Last week we were on our family holiday in Cornwall and although we were staying on the South coast we could not resist a visit to the Museum of Witchcraft in Boscastle, which is roughly 2-3 miles away from Tintagel. We picked Wednesday to visit which ended up being a misty, rainy day, it really was pretty dismal. This did not however take anything away from the beautiful little village of Boscastle that sits nestled in a cornish valley, dissected by one of the prettiest little rivers I have ever seen. The swirling mist and driving rain actually added to the overall magical feel of the place.
The Museum itself is privately owned and has been in existence since 1951 when it first opened on The Isle of Man. It moved to Boscastle in 1961 and display’s a large collection of witchcraft related artefacts dating from prehistory to today – largely donated items from some very famous witches and private collections. It has a large library with around 5,000 books which are used by researchers from the UK and around the world. The Museum was very busy on the day we visitied and as a result of this we did end up walking around it from the end to the beginning, I don’t think this really took anything away from the experience, it just meant we started with the ‘tools of modern witchcraft’ and worked our way through. Stand out items for me were the following;
- The Corn Dolly’s – A personal fascination of mine, as they are so evocative of the turning of the seasons and our agricultural history. The museum has a couple of very beautiful, old Corn Dolly’s.
- Witch Mirror’s – I had never seen one of these in person and they are spooky! You know how some objects just feel alive, well it is true of this collection of mirrors. Here is how Cecil Williamson described them in the original text and taken from the Museums website ‘There are witch mirrors, and there are witch mirrors, but of all the mirrors used by witches this one is the top. This type of mirror was turned out in some quantity for one comes across examples up and down the country. To date I know of seven others exactly the same. Of course, a familiar spirit has been conjured and coaxed into making the mirror its home. When you use these mirrors you gaze into them then suddenly you will see in the mirror some one standing behind you. Whatever you do, do not turn around. Remember that, never never turn around. What happens next? Good gracious, you just talk quietly to the figure or face in the mirror, close your eyes if you cannot bear it, but never, ever turn around’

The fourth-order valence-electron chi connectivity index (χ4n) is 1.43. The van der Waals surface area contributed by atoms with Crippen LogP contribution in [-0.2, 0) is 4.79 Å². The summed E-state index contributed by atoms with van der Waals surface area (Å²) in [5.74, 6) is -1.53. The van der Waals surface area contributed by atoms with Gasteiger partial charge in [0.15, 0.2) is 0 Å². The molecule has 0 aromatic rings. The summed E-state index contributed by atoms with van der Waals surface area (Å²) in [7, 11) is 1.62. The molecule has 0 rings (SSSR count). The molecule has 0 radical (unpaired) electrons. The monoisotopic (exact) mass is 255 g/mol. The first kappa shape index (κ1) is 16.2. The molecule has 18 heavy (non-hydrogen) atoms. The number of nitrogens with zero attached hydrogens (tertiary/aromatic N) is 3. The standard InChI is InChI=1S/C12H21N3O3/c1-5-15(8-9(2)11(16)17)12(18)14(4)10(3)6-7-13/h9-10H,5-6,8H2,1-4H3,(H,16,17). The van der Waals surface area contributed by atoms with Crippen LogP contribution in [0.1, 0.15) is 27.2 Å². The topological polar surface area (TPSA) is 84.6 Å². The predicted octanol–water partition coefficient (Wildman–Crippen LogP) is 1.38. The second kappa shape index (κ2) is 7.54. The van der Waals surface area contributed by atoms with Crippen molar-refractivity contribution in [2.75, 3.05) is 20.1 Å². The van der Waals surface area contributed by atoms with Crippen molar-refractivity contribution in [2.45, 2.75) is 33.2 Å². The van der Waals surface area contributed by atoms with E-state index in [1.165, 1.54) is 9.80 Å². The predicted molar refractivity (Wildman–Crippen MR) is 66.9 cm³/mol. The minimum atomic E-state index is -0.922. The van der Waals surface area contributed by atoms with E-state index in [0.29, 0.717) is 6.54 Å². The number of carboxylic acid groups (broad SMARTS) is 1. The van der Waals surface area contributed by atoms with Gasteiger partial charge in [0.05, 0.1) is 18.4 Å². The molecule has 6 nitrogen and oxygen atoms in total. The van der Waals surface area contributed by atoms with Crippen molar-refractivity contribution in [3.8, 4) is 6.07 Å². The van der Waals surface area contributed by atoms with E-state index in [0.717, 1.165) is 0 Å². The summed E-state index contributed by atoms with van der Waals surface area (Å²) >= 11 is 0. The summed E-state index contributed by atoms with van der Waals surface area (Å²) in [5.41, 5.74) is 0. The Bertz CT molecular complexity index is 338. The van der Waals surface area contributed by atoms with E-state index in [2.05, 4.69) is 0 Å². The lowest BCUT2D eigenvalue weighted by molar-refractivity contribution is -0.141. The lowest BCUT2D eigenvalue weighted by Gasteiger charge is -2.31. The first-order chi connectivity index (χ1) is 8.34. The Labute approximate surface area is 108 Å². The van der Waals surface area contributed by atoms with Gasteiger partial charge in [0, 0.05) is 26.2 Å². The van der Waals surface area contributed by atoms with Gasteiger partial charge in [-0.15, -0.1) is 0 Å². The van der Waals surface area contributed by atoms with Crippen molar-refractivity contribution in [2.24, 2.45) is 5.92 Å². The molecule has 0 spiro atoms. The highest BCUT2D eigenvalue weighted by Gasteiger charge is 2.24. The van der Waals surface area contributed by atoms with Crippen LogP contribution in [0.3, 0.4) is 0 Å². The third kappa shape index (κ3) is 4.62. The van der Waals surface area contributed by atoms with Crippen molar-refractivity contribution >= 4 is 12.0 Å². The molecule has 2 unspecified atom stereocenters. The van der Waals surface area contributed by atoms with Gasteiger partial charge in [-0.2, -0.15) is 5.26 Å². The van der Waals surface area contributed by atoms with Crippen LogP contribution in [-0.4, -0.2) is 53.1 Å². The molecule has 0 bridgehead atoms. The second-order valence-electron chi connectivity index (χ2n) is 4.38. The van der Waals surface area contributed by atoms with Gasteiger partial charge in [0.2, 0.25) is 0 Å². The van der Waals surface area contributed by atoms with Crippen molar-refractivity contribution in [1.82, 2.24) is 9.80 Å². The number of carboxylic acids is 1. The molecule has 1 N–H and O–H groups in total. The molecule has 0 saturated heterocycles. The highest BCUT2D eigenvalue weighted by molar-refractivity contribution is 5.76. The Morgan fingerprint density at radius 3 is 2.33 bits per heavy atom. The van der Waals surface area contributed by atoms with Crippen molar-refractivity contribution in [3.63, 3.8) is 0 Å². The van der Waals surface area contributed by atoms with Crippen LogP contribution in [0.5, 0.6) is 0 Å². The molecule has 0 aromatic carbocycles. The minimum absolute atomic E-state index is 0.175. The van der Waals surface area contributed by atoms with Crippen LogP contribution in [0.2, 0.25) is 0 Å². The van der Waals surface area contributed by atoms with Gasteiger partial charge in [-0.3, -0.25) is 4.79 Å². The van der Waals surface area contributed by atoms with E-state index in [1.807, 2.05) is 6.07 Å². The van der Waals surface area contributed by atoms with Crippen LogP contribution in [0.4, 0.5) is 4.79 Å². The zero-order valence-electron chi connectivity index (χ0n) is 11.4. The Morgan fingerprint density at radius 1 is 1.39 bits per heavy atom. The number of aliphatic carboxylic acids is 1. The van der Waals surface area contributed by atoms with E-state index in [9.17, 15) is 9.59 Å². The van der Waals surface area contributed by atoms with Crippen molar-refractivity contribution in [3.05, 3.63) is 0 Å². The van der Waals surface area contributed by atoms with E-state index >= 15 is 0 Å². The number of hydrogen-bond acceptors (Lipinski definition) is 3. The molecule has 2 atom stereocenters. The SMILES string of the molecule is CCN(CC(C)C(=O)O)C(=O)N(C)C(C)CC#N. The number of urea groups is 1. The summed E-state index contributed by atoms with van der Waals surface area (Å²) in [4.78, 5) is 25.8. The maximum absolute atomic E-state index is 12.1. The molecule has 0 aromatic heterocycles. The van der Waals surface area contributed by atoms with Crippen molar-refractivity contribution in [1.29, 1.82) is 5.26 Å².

- Poppet’s – Another very spooky little collection of artefacts. Everyone knows what a voodoo doll is right? In fact we have a much richer history of making and using ‘Poppet’s’ for curses and cure’s – the work that has gone into some of these dolls is outstanding, and proof of the intent of the witch, however for me the Poppet that really got under my skin was one that was just a piece of knotted string – horrific in its simplicity.
All of the above mainly feature in the divination, manifestation and spell making side of the witchcraft, but the museum also does its part in dismissing the long held and incorrect beliefs about Witch’s – namely that we worship the devil and kidnap children etc. It show’s the traditional role of the village wise woman and healer in a very positive light with a lovely installation ‘Joan’s Cottage’. There is also a display with a tribute to some of the victims of the 14th – 18th Century long Witch-hunts. I was very moved to see several people listed there that share the same surname as me and surprised to see one of them was part of the famous Salem Witch ‘Trials’.
All in all, we all really enjoyed the day and my daughter left the proud owner of a broomstick fridge magnet and with lots of questions about ‘Sea Witch’s’ – another lovely collection of items.